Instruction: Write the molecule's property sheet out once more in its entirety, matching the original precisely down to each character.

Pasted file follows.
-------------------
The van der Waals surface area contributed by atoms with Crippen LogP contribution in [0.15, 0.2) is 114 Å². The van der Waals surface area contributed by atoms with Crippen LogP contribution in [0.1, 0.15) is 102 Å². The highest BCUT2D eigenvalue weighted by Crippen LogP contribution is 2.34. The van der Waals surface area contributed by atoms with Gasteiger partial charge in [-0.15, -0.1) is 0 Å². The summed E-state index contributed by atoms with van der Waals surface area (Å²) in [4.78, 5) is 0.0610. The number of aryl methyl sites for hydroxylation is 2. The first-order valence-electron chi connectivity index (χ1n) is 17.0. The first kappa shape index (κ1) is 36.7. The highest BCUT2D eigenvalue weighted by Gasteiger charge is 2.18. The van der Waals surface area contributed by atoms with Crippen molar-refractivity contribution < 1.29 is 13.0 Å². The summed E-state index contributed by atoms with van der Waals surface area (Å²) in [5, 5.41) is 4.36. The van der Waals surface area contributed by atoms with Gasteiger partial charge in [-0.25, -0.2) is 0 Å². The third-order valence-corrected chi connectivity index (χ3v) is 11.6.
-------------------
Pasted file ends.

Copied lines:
The van der Waals surface area contributed by atoms with Crippen LogP contribution in [0.15, 0.2) is 114 Å². The van der Waals surface area contributed by atoms with Crippen LogP contribution in [0.1, 0.15) is 102 Å². The highest BCUT2D eigenvalue weighted by Crippen LogP contribution is 2.34. The van der Waals surface area contributed by atoms with Gasteiger partial charge in [-0.15, -0.1) is 0 Å². The summed E-state index contributed by atoms with van der Waals surface area (Å²) in [4.78, 5) is 0.0610. The number of aryl methyl sites for hydroxylation is 2. The first-order valence-electron chi connectivity index (χ1n) is 17.0. The first kappa shape index (κ1) is 36.7. The highest BCUT2D eigenvalue weighted by Gasteiger charge is 2.18. The van der Waals surface area contributed by atoms with Crippen molar-refractivity contribution < 1.29 is 13.0 Å². The summed E-state index contributed by atoms with van der Waals surface area (Å²) in [5, 5.41) is 4.36. The van der Waals surface area contributed by atoms with Gasteiger partial charge in [-0.25, -0.2) is 0 Å². The third-order valence-corrected chi connectivity index (χ3v) is 11.6.